Big wine warehouses stacked high with wine that rivals the Old World is what the business parks of southern Napa Valley have been known for in recent decades. But now, shoppers in that industrial real estate market want more out of the big-and-tall store — and want it to be primed for e-commerce.
Thirty years ago, warehouses with 20- to 24-foot clear height (vertical space under the roof for inventory) were the norm, and now the standard for new buildings is 32 to 36 feet, according to Brooks Pedder, who leads Cushman & Wakefield’s East Bay team covering Napa and Solano counties.
“It’s happening in a lot of markets, with consolidations of facilities and is driven by e-commerce,” Pedder said. “We’re looking at a lot of deals. You’re going to see a lot of bigger buildings going up next year.”
In the past five years, demand for e-commerce distribution space increased from 5 percent of leasing for U.S. industrial buildings to 20 percent to 22 percent last year, according to a Cushman & Wakefield research report.
Site work began recently for over 1 million square feet in two more buildings at DivcoWest/Orchard Partners’s 218-acre Napa Logistics Park project Pedder is marketing on Middleton Way in American Canyon. The first building in the project, with 644,000 square feet at 1 Middleton Way, was leased last year to Ikea as part of a new focus on e-commerce. An investment group recently purchased the building.
When the 362,000- and 702,000-square-foot concrete tilt-up cross-loading buildings are completed, tentatively set for late next year, they will have clear heights of 40 feet, Pedder said. Taller racking for inventory and faster throughput is calling for upgrades in equipment and layout, such as forklifts with higher reach and sometimes mezzanine decking.
“There are some upfront costs, but long-term costs may be lower,” Pedder said. “Conversion of inventories to support e-commerce will take years to occur, so there will be years ahead of demand for new industrial space.”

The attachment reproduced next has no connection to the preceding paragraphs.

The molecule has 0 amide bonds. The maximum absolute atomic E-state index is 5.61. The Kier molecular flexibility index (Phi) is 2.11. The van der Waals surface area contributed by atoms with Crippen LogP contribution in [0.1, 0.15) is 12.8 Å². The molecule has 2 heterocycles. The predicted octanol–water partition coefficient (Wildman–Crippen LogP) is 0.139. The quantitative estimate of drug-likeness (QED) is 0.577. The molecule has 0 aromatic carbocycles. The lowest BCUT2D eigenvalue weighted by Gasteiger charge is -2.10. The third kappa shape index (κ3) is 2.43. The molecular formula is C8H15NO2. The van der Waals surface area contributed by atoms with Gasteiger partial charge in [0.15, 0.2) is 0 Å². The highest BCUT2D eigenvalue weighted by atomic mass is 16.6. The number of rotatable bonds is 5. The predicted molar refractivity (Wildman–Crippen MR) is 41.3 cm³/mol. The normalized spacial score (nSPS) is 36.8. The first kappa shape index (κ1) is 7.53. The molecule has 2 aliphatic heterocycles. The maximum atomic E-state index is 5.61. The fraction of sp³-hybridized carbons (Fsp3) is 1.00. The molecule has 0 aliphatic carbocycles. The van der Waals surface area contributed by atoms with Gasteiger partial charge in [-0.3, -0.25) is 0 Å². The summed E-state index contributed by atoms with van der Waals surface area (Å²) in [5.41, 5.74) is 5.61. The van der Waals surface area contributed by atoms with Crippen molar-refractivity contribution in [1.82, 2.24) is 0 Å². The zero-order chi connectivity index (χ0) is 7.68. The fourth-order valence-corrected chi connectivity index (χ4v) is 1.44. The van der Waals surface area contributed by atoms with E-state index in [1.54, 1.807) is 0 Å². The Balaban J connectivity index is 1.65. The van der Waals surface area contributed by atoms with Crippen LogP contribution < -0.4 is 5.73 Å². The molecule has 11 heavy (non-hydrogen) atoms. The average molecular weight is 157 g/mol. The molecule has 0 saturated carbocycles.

Vacancy rates for large industrial spaces is in the low single digits in the southern Napa Valley business parks plus demand for newer, class A buildings is moving rents upward, according to Chris Neeb of The Dowling-Bracco Team of JLL. Sales of higher-end wine, such as Napa’s forte, have been growing steadily, so vintners and logistics companies have been steadily snapping up scant available large spaces, he said.
“To have market sit tight and not move upward with vacancy after all this construction is showing how steady the market is,” Neeb said. “It is not red hot but steady.”
Rents for spaces larger than 200,000 square feet have increased to 75-80 cents per square foot monthly on a triple-net basis from the 60 cent range a year ago, Neeb said. And prices for land suitable for such large projects is over $10 a square foot in the south valley.
“It’s been an education process for larger (third-party logistics) companies on the rental increases,” Neeb said.
BIG PROJECTS PLANNED
Sacramento’s Buzz Oates Group of Companies recently finished a 120,000-square-foot wine-oriented warehouse at 100 Jim Oswalt Way in American Canyon. The Pigman Companies and Kraemer Land Co. has an 81,000-square-foot first warehouse at Napa Commerce Center under construction.
Channel Properties is nearing permits to break ground on a 104,000-square-foot warehouse on Technology Way in Napa Valley Gateway Business Park next summer, contingent upon preleasing. After building 54,000 square feet for Bergin Screen Printing & Etching in that park, Innova plans to build a 72,000-square-foot warehouse on Gateway Road East, fronting on Highway 29.
Commercial Real Estate Guide